Well, hello hello! We hope that you’re enjoying the mild summer weather with your dogs. We sure have been!
If, heaven forbid, your dog or cat is ever sprayed by a skunk, you should have this recipe on hand. The sooner you apply the solution to your pet’s fur, the sooner he’ll get relief and smell better.
Skunk Rinse Recipe
Dr. Karen Becker
Tomato juice isn’t nearly as effective as this recipe, and it’s easy to follow.
In a pail mix:
1 quart hydrogen peroxide (the 3 percent hydrogen peroxide variety)
¼ cup baking soda
2 teaspoons dishwashing liquid
If you have a large breed dog, you may need to double, triple or even quadruple the mixture.
Wear dishwashing or other household gloves if you like during the whole de-skunking process.
Don’t wet down your pet. Apply the mixture to your pet’s dry coat from the collar back toward the tail. Don’t pour it near the eyes because the hydrogen peroxide solution can burn them.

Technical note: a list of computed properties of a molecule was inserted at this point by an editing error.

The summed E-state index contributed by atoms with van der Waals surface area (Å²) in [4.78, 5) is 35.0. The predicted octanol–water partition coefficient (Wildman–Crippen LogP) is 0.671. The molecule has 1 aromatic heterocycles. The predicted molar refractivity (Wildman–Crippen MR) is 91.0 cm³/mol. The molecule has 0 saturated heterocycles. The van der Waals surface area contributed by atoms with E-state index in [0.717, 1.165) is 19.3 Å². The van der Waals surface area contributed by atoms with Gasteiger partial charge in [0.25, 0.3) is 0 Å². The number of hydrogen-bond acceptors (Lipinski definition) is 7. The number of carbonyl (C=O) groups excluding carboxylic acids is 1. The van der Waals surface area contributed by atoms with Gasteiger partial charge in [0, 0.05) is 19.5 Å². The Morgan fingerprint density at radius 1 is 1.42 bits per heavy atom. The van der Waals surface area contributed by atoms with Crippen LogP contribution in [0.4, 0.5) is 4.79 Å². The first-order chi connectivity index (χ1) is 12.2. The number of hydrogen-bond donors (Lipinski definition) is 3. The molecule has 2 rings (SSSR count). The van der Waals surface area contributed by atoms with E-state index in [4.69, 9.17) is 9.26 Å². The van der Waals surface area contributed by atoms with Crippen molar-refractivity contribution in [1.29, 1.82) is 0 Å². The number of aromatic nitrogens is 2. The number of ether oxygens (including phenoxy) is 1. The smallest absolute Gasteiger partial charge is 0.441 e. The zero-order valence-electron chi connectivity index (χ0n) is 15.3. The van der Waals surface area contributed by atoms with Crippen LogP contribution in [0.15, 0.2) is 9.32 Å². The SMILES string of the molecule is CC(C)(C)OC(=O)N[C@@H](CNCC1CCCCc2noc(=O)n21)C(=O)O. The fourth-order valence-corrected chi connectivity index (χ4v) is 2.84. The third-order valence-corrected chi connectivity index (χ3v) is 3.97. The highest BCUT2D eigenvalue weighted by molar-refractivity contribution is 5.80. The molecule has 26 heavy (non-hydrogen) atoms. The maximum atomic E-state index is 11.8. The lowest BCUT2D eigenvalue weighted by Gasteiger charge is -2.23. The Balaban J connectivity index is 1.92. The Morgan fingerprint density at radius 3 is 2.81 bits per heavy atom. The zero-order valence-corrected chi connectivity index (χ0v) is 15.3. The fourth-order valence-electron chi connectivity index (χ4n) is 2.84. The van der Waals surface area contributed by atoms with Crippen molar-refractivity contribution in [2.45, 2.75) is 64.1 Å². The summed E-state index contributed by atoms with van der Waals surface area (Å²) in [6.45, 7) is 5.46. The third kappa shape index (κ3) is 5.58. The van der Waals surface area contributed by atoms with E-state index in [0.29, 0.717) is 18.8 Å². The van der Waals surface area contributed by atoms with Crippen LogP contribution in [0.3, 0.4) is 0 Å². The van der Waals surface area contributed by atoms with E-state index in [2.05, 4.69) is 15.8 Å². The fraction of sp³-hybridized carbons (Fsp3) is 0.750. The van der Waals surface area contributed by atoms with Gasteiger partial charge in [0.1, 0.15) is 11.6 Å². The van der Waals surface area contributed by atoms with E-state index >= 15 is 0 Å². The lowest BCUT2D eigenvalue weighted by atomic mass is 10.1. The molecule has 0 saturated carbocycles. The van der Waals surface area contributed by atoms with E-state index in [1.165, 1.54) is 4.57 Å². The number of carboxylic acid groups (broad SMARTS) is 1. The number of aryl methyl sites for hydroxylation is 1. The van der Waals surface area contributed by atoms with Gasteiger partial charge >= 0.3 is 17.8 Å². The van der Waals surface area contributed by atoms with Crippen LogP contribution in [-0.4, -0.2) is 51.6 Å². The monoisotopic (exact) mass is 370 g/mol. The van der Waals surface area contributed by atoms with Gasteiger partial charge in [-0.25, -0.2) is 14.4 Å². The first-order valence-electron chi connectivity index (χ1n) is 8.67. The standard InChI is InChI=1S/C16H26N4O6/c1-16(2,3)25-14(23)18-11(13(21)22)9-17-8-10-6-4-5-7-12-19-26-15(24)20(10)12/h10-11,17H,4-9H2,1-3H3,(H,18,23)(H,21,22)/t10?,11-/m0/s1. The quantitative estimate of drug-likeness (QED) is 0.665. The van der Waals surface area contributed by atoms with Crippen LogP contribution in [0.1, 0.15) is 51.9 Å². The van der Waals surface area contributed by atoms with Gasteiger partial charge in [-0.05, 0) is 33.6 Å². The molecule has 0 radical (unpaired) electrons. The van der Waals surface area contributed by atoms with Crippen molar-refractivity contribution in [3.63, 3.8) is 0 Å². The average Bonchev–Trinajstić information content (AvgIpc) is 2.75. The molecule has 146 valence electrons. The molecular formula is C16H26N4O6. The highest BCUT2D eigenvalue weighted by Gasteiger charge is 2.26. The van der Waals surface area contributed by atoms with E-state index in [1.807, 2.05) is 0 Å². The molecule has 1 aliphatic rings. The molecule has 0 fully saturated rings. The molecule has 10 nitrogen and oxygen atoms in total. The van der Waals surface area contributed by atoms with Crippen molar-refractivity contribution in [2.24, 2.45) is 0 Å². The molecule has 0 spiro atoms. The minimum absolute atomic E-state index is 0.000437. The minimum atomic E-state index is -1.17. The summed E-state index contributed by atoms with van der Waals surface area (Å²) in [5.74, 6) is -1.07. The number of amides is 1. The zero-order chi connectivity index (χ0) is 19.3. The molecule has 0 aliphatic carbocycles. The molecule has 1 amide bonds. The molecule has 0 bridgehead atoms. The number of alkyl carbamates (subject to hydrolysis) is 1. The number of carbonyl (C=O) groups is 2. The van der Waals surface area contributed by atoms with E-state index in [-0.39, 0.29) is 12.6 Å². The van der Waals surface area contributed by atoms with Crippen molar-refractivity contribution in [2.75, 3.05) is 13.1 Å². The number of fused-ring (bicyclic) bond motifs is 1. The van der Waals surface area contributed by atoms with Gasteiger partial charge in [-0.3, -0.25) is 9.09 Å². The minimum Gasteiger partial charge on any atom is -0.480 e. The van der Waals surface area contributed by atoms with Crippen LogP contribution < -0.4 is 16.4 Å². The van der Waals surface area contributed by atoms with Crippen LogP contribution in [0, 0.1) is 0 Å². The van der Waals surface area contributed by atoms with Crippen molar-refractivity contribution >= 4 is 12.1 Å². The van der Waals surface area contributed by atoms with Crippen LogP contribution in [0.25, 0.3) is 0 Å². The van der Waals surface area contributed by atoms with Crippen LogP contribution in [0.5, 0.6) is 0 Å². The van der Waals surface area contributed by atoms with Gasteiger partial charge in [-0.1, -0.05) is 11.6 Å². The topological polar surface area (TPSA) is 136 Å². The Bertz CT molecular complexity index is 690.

Lather the mixture into your pet’s coat and skin. Rub the solution around for about five minutes or until the skunk smell starts to dissipate.
If the front of your pet is as stinky as the back, use a sponge to apply the solution to your pet’s chin, cheeks, forehead and ears, being very careful not to go near the eyes. When you rinse the head area, tilt your pet’s chin upward so the solution does not run down into the eyes, instead allow the water to run back off his neck.
Do a complete rinse once the smell starts to decrease, then repeat the entire process again.
You may need to repeat the lather and rinse process up to three times, but it’s a very effective method for removing the skunk smell from your pet.
Make sure to completely rinse the solution off your pet. Your final rinse should be very thorough.
You can’t prepare this solution ahead of time and store it – it won’t be effective when you need it. It must be made fresh, right before you apply it to your pet. So it pays to make sure you have all the ingredients ahead of time!